Elaine and Jerry renew their sexual relationship after coming across a soft-core pornographic film, but, to protect their friendship (which Jerry refers to as the "this" between himself and Elaine), they set ground rules for their future escapades (the "that"). They pride themselves on having finally come up with the perfect template as friends with benefits (which include "no phone calls the day after", "spending the night is optional" and no kissing), though George doubts that their deal can work. On Elaine's birthday, Jerry inadvertently offends Elaine by giving her $182 in cash as a gift and a card that reads "To a wonderful girl, a great pal, and more". Kramer, on the other hand, gets Elaine a bench which she had wanted and gives her a card with a touching poem by William Butler Yeats. Jerry wants to end the agreement, but Elaine admits that she wants a full-fledged relationship (the "other") and can no longer conform to the established rules. Realizing that he and Elaine can't simply go back to being friends that easily, Jerry re-instigates their romantic relationship, providing Elaine with "this, that, and the other".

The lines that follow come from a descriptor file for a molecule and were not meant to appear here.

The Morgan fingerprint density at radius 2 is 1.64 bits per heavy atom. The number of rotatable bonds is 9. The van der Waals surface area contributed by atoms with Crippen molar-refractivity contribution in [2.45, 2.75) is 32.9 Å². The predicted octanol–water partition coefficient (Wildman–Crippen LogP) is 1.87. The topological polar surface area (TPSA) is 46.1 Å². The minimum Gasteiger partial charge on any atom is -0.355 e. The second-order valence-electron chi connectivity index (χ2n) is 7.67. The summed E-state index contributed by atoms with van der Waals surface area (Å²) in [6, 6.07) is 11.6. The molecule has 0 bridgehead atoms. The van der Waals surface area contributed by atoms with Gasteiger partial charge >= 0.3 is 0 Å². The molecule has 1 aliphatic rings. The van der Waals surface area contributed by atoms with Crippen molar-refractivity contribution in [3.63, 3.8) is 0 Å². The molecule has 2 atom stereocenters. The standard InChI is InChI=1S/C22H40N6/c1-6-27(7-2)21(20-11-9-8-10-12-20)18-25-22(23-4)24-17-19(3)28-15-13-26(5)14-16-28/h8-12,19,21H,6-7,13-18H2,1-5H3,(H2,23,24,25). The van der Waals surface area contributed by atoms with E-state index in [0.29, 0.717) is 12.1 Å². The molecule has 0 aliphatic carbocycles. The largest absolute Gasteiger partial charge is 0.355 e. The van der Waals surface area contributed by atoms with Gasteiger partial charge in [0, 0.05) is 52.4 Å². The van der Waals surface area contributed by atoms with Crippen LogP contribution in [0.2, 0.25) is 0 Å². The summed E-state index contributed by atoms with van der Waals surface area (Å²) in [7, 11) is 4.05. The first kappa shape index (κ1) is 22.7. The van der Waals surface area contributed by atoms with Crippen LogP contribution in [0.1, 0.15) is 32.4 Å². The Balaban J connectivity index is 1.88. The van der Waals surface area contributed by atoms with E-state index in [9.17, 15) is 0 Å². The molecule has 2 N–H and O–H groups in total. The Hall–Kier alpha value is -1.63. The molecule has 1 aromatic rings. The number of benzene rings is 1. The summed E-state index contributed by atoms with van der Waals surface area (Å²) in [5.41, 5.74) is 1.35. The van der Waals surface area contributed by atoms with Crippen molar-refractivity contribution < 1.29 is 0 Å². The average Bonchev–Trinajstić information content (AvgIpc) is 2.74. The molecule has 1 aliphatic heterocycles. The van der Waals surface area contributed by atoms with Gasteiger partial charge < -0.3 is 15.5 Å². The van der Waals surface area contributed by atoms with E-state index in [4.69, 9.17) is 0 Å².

BIG-LEAGUE ATTORNEY WHEN JOHN HENRY CLOSED THE DEAL TO BUY THE RED SOX, HIS SECRET WEAPON WAS LUCINDA K. TREAT.
Aug 15, 2004; Stereotypes, of course, are never a good idea. They are apt to blow up in your face. Oh, you might think they function splendidly...